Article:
Last Spring, the Center for the Study of Popular Culture invited 49-year-old screenwriter/director Ronald Maxwell to participate on a panel of filmmakers at Paramount Studios. The subject was Hollywood and historicity in film. The usual pontifications regarding art and entertainment permeated the discussion—"compression," "inescapable subjectivism," "pre-eminent aesthetic considerations"—until it came to Maxwell.
"[People say] it's only a movie, not brain surgery. I disagree. What we do is soul surgery, and it reaches millions. We have important stories to tell—wonderful, mythic, true stories. The first job of the filmmaker making a historical film is to tell the truth. … I must try, as hard as I can, to discover the truth and tell it."
It is this commitment to truth that made Maxwell's 1992 film Gettysburg—with its moral dilemmas, its praying, psalm-quoting soldiers, and four-hour length—so remarkable.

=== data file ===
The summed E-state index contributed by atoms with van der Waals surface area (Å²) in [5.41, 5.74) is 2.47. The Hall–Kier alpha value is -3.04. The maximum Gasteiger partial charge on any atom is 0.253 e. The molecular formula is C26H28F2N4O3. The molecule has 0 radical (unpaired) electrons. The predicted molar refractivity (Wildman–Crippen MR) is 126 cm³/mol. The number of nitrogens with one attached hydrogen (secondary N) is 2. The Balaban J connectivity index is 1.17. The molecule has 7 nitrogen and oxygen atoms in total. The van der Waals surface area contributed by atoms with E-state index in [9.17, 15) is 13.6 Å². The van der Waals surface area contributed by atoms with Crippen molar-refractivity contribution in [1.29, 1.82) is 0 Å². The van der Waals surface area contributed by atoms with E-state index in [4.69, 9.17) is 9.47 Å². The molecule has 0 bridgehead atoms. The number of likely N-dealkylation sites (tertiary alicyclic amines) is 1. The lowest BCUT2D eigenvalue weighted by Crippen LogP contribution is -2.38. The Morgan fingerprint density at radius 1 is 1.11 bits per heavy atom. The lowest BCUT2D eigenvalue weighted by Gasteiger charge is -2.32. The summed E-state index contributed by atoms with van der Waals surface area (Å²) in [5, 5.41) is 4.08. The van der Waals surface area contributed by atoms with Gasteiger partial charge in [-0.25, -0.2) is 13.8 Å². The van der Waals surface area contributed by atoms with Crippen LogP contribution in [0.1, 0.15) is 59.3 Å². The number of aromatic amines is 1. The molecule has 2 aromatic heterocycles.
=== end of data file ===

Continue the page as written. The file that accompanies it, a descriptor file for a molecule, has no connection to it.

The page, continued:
In it we meet the young classics professor-turned-colonel, Joshua L. Chamberlain, as he faced his mutinous Union regiment. They knew he was free to shoot them, but they refused to fight. The rebel army was massed just up the road near Gettysburg, only a few days' march from Washington. History has credited the words Chamberlain found to say to the angry, dispirited men with assisting the progress of freedom in the world. The men were moved to fight. Chamberlain's stand at the Battle of Little Round Top was a pivotal victory at Gettysburg, and Gettysburg was the turning point in the Civil War.
Because of Maxwell's film, millions of moviegoers heard Chamberlain's masterful articulation of America's founding principle. Still, for us to hear those words, Maxwell at one point had to mortgage his ...1